Montauk Manor

Montauk Manor

Much ado has been made of the recent Hamptons condo boom. Rightly so. The market is hot and will continue to get even hotter.

But to say that condos are brand new to the East End would be like calling the Fab Four an overnight success after their appearance on “The Ed Sullivan Show.” The fact of the matter is, like the Beatles, Hamptons condos have been around a long time. It just took until now to get their day in the sun.

Most real estate aficionados cite Watchcase Factory on Division Street in Sag Harbor as the pioneering condominium property on the East End. The luxuriously restored former industrial relic that once housed the Bulova Watchcase Factory, which went condo in 2014, was certainly a game changer, but it wasn’t the first by a long stretch.

Condominiums have been part of the Hamptons real estate landscape for decades, says Simon Harrison, Principal Broker at Simon Harrison Real Estate. He should know: he was the go-to agent for condos in the Sag Harbor area for more than fifteen years. Generally priced on the lower end of the market, the individual units in places like Harbor Close on Bridge Street, built in the early 1970s, and at Waterside Condos on Noyac Road at Long Beach, built in 2004, offered an often less expensive alternative to single-family residences decades before this current housing crop was brought to the fore.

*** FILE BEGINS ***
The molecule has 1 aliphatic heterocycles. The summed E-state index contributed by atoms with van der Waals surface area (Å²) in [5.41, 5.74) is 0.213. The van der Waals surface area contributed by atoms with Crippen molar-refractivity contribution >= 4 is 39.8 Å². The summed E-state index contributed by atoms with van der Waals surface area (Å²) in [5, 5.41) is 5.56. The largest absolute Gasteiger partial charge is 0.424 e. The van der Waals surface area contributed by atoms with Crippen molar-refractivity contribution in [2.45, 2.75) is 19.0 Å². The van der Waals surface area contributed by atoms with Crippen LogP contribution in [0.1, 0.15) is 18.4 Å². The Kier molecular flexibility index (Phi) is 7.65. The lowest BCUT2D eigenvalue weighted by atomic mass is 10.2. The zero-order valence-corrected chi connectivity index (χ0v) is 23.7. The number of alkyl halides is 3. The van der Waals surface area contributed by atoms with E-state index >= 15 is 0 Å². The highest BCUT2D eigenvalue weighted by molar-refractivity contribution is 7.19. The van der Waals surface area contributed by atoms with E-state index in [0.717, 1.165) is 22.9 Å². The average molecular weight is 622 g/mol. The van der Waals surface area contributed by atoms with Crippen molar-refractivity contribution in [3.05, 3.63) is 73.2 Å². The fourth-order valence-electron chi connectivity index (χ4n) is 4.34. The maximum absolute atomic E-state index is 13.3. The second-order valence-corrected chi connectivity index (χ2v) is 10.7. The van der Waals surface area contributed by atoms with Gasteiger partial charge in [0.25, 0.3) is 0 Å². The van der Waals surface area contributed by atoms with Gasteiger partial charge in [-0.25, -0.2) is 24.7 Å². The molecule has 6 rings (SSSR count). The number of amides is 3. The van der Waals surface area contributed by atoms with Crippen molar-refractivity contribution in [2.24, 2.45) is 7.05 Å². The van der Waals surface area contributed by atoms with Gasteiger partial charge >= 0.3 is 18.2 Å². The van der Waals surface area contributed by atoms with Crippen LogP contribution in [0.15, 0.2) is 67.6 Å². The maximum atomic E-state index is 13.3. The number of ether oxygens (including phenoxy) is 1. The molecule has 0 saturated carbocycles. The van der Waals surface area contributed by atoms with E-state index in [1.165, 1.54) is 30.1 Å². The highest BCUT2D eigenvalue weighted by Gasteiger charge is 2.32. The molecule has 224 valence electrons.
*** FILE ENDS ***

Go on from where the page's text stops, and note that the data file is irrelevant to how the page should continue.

“They might not be for everybody, but they were, and still are, another housing choice,” says Mr. Harrison, who adds that while condos have never soared in value – which made them less attractive in years past – they have offered stability and haven’t, typically, faced the price drops that houses might during hard times.

What Watchcase has done, Mr. Harrison adds, is bring a whole new level of attention and attractiveness to condo living here in the Hamptons. And ultimately, the development has ushered in renewed interest to all sorts of housing possibilities here.

“People come to look at the condos and sometimes they also discover adorable little houses and the big new construction that they find compelling instead. It’s a good thing for Sag Harbor in general,” he says.

Montauk Condos

Montauk Shores Condos

Montauk and Amagansett have had dozens of available condo options for decades, including the Montauk Shores Condominium Park off Ditch Plains Beach, the Ocean Colony Beach and Tennis Club on Montauk Highway in Amagansett, and perhaps what is the best-known condo antecedent: Montauk Manor.

Built on Edgemere Street in the 1920s by industrialist Carl Fisher, the former 200-room English Tudor hotel resort went condo in 1984. It now houses 140 apartments, indoor and outdoor swimming pools, private health club and spa, tennis courts, recreation areas and even a restaurant.

What makes properties such as these so attractive, says Ed Bruehl, an Associate Broker with Saunders with more than a decade of extensive condo and co-op experience, is the idea of turnkey resort living without the hassles of home ownership.

“Everything is taken care of for you, and you don’t have to pay the gardener and the pool guy separately for turn on/turn off and maintenance,” he says. “Sometimes it just might be easier than owning a house.”